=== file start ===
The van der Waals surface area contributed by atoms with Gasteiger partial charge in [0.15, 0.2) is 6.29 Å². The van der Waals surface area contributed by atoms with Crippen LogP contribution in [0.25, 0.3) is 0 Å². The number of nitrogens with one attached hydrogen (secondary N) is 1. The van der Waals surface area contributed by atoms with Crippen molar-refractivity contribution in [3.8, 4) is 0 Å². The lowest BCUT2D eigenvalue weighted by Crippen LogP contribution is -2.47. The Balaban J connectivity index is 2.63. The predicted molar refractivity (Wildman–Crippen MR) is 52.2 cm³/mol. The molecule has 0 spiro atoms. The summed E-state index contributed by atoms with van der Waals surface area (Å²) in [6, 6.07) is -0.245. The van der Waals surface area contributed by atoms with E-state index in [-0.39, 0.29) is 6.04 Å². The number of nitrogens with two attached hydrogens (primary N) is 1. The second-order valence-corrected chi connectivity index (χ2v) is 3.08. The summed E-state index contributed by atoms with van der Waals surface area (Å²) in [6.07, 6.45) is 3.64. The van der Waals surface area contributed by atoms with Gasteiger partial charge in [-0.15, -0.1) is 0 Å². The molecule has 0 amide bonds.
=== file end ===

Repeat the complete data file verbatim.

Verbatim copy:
The van der Waals surface area contributed by atoms with Gasteiger partial charge in [0.15, 0.2) is 6.29 Å². The van der Waals surface area contributed by atoms with Crippen LogP contribution in [0.25, 0.3) is 0 Å². The number of nitrogens with one attached hydrogen (secondary N) is 1. The van der Waals surface area contributed by atoms with Crippen molar-refractivity contribution in [3.8, 4) is 0 Å². The lowest BCUT2D eigenvalue weighted by Crippen LogP contribution is -2.47. The Balaban J connectivity index is 2.63. The predicted molar refractivity (Wildman–Crippen MR) is 52.2 cm³/mol. The molecule has 0 spiro atoms. The summed E-state index contributed by atoms with van der Waals surface area (Å²) in [6, 6.07) is -0.245. The van der Waals surface area contributed by atoms with E-state index in [-0.39, 0.29) is 6.04 Å². The number of nitrogens with two attached hydrogens (primary N) is 1. The second-order valence-corrected chi connectivity index (χ2v) is 3.08. The summed E-state index contributed by atoms with van der Waals surface area (Å²) in [6.07, 6.45) is 3.64. The van der Waals surface area contributed by atoms with Gasteiger partial charge in [-0.15, -0.1) is 0 Å². The molecule has 0 amide bonds.